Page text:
PARKERSBURG - The Wood County Board of Education will repay the majority of an outstanding bill for renovations at Parkersburg High School Stadium Field, but board members said Tuesday they want a better accounting from the booster groups involved in the project.
The board voted 5-0 to pay 90 percent of an outstanding $455,000 bill owed for work completed on the home side bleachers at the stadium. Board members also voted 5-0 Tuesday to hire the state Auditor's Office to conduct an audit of the more than $2 million construction project. The board will hold 10 percent of the money owed until the audit is completed.
Prior to the vote school board President Tim Yeater read a statement saying the board still believes the PHS Stadium Renovation Committee and the PHS Big Red Boosters are responsible for the remaining cost of the project. The stadium committee is a subgroup of the boosters organization.
Photo by Michael Erb
Wood County Board of Education member Tad Wilson, left, talks about the Parkersburg High School Stadium Field renovation project as Superintendent Pat Law, right, listens. The board will pay the majority of an outstanding bill on the stadium, but members say they need a better accounting of finances from booster groups that were involved in the project.
Yeater said no work will be authorized on the visitor side of the stadium until the debt is paid by those groups.
The board unanimously approved tacking the $8,000 cost of the construction audit onto the amount to be repaid to the district.
No representatives of the PHS Stadium Renovation Committee attended Tuesday's meeting, and Superintendent Pat Law said he has struggled to meet with committee members. Law said he recently spoke with committee president Earl Johnson, who indicated repaying the board was not a priority for the committee.
"They feel their primary objective is to pay off their $200,000 loan and feel that is where they need to be concentrating at this point," Law said.
The school board last year pledged $700,000 toward the renovation project, but said that pledge was based on a promise of $600,000 from the stadium committee plus additional fundraising. The cost of the renovation project jumped in the last several months of work from $1.55 million to more than $2 million, in part, officials say, due to extras that were added to the project by committee members and an accelerated timeline to get the stadium open in time for the high school's home football games.
The committee drew $200,000 of a promised $600,000 loan before bank officials told the group they could not draw the balance of the loan. The banks said due to the increasing cost of the project they did not believe the committee could raise sufficient funds to pay off the loan.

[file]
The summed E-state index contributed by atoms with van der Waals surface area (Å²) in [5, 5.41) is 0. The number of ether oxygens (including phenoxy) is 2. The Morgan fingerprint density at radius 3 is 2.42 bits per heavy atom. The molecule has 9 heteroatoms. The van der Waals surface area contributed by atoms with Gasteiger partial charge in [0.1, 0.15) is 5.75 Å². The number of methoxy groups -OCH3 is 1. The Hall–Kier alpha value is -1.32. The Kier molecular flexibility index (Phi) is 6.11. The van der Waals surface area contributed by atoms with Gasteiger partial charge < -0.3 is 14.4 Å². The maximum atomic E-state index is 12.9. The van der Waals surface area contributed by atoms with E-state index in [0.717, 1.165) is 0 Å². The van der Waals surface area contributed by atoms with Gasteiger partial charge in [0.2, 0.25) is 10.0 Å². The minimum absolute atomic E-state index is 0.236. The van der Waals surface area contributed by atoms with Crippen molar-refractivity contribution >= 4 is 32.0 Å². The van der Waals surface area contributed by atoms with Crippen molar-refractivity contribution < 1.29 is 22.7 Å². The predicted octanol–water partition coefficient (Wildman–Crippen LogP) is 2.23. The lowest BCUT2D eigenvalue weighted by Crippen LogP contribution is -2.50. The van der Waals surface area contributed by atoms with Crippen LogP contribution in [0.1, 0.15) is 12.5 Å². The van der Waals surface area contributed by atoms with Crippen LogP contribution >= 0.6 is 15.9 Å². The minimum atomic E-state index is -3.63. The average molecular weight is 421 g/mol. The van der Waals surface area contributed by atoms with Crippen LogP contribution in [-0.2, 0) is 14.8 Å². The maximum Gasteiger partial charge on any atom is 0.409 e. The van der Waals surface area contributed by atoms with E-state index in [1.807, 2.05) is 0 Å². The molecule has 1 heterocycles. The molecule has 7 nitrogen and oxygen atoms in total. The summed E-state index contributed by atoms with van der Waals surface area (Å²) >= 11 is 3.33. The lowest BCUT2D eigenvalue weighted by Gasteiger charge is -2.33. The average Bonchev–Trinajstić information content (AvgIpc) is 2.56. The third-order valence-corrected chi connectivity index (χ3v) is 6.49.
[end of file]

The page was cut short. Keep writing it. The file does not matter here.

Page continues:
At Tuesday's meeting, Law said a preliminary plan developed with Parkersburg High School and the PHS Athletic Department would generate about $25,000 a year by adding a $1 surcharge to all ticket sales for athletic events at the stadium. That would include events that do not normally have a surcharge attached, such as the Junior State Wrestling Tournament, elementary track and middle school sports.
Those funds would be used to pay back money paid by the board to construction firm Grae-Con. However, Law said with only those sources of revenue coming to the school board, it would take 18 years for the school to repay the full $455,000 still owed on the stadium project.
"That is a long period of time for it to be paid off," he said.
Yeater asked for an action item at the next meeting to approve the plan to pay back the school board, but said that document should be brought back to the board for modification at each meeting as new revenue streams become available.
Board member Tad Wilson said he wanted a better accounting from the booster groups on their finances and how they intend to help pay back the money.
"I don't know that this is satisfactory," Wilson said of the PHS payment plan. "I think we need to look at a more holistic approach here. I think we'd like to be paid back in four or five years."
The school board Tuesday also voted 5-0 to direct Assistant Superintendent Mike Fling to begin discussions on a possible purchase of the Fenton Art Glass property in Williamstown. The property is being looked at as a possible location for a new Williamstown Elementary School.
Yeater said the vote simply gives Fling "the direction and latitude" to begin discussion with the property owners and does not obligate the school system to purchase the property. If those discussions would lead to a need for legal counsel or an expenditure of funds, Fling would bring those recommendations back to the board for approval.
The board had already given permission to Fling to pursue the property, but opted to hold a vote after questions were raised by Gene Bem, president and CEO of USGlass. USGlass has a lease agreement with the Fenton Gift Shop to use the Fenton trademark and had sought to purchase the factory in Williamstown.
"For public clarity, we wanted to make sure this was something we voted on," Yeater said.